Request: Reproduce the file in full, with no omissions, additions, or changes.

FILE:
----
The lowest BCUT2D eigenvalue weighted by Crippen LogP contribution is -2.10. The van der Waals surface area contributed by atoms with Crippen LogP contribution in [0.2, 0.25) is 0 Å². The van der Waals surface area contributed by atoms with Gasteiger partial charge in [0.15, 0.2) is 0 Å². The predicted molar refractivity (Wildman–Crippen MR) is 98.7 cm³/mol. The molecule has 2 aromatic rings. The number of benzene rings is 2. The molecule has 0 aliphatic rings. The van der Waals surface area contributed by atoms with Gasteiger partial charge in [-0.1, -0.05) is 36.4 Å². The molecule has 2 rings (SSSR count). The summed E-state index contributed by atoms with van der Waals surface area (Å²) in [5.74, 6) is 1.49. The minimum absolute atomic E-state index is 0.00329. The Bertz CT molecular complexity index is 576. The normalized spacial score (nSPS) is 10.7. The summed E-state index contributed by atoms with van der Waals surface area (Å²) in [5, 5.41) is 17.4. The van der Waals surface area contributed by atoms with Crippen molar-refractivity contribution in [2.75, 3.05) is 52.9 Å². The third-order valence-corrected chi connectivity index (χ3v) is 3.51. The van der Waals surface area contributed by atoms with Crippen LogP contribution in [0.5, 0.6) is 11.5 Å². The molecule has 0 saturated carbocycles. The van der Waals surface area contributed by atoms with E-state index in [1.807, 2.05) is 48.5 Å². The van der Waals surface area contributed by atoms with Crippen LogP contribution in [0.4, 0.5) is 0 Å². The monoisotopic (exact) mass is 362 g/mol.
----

The lowest BCUT2D eigenvalue weighted by Crippen LogP contribution is -2.10. The van der Waals surface area contributed by atoms with Crippen LogP contribution in [0.2, 0.25) is 0 Å². The van der Waals surface area contributed by atoms with Gasteiger partial charge in [0.15, 0.2) is 0 Å². The predicted molar refractivity (Wildman–Crippen MR) is 98.7 cm³/mol. The molecule has 2 aromatic rings. The number of benzene rings is 2. The molecule has 0 aliphatic rings. The van der Waals surface area contributed by atoms with Gasteiger partial charge in [-0.1, -0.05) is 36.4 Å². The molecule has 2 rings (SSSR count). The summed E-state index contributed by atoms with van der Waals surface area (Å²) in [5.74, 6) is 1.49. The minimum absolute atomic E-state index is 0.00329. The Bertz CT molecular complexity index is 576. The normalized spacial score (nSPS) is 10.7. The summed E-state index contributed by atoms with van der Waals surface area (Å²) in [5, 5.41) is 17.4. The van der Waals surface area contributed by atoms with Crippen molar-refractivity contribution in [2.75, 3.05) is 52.9 Å². The third-order valence-corrected chi connectivity index (χ3v) is 3.51. The van der Waals surface area contributed by atoms with Crippen LogP contribution in [0.5, 0.6) is 11.5 Å². The molecule has 0 saturated carbocycles. The van der Waals surface area contributed by atoms with E-state index in [1.807, 2.05) is 48.5 Å². The van der Waals surface area contributed by atoms with Crippen LogP contribution in [0.4, 0.5) is 0 Å². The monoisotopic (exact) mass is 362 g/mol.